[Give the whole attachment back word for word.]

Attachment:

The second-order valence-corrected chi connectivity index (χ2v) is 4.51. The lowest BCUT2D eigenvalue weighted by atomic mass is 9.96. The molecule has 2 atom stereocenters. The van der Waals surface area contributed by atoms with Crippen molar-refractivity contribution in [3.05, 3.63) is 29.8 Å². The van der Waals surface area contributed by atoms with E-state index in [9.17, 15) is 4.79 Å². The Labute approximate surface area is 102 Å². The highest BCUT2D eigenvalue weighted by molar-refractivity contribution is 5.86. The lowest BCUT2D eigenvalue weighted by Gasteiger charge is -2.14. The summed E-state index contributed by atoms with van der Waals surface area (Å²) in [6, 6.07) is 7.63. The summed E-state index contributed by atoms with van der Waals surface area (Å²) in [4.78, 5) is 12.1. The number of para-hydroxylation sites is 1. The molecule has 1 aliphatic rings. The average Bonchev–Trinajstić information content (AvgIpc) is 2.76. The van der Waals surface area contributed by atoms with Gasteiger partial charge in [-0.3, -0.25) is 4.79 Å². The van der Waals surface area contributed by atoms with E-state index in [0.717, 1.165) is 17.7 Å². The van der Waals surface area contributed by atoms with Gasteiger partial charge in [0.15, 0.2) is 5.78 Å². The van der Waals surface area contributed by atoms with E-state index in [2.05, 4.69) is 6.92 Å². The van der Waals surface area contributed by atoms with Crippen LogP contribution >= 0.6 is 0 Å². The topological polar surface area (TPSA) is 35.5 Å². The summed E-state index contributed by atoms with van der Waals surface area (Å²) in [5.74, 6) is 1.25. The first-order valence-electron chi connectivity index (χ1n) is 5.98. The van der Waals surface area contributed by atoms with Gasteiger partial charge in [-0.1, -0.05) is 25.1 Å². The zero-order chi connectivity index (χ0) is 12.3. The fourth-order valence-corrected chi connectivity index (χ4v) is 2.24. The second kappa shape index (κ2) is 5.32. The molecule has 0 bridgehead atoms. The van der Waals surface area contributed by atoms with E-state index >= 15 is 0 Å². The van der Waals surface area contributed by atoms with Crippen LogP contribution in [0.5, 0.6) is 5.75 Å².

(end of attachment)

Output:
The second-order valence-corrected chi connectivity index (χ2v) is 4.51. The lowest BCUT2D eigenvalue weighted by atomic mass is 9.96. The molecule has 2 atom stereocenters. The van der Waals surface area contributed by atoms with Crippen molar-refractivity contribution in [3.05, 3.63) is 29.8 Å². The van der Waals surface area contributed by atoms with E-state index in [9.17, 15) is 4.79 Å². The Labute approximate surface area is 102 Å². The highest BCUT2D eigenvalue weighted by molar-refractivity contribution is 5.86. The lowest BCUT2D eigenvalue weighted by Gasteiger charge is -2.14. The summed E-state index contributed by atoms with van der Waals surface area (Å²) in [6, 6.07) is 7.63. The summed E-state index contributed by atoms with van der Waals surface area (Å²) in [4.78, 5) is 12.1. The number of para-hydroxylation sites is 1. The molecule has 1 aliphatic rings. The average Bonchev–Trinajstić information content (AvgIpc) is 2.76. The van der Waals surface area contributed by atoms with Gasteiger partial charge in [-0.3, -0.25) is 4.79 Å². The van der Waals surface area contributed by atoms with E-state index in [0.717, 1.165) is 17.7 Å². The van der Waals surface area contributed by atoms with Gasteiger partial charge in [0.15, 0.2) is 5.78 Å². The van der Waals surface area contributed by atoms with E-state index in [2.05, 4.69) is 6.92 Å². The van der Waals surface area contributed by atoms with Crippen LogP contribution >= 0.6 is 0 Å². The topological polar surface area (TPSA) is 35.5 Å². The summed E-state index contributed by atoms with van der Waals surface area (Å²) in [5.74, 6) is 1.25. The first-order valence-electron chi connectivity index (χ1n) is 5.98. The van der Waals surface area contributed by atoms with Gasteiger partial charge in [-0.1, -0.05) is 25.1 Å². The zero-order chi connectivity index (χ0) is 12.3. The fourth-order valence-corrected chi connectivity index (χ4v) is 2.24. The second kappa shape index (κ2) is 5.32. The molecule has 0 bridgehead atoms. The van der Waals surface area contributed by atoms with E-state index >= 15 is 0 Å². The van der Waals surface area contributed by atoms with Crippen LogP contribution in [0.5, 0.6) is 5.75 Å².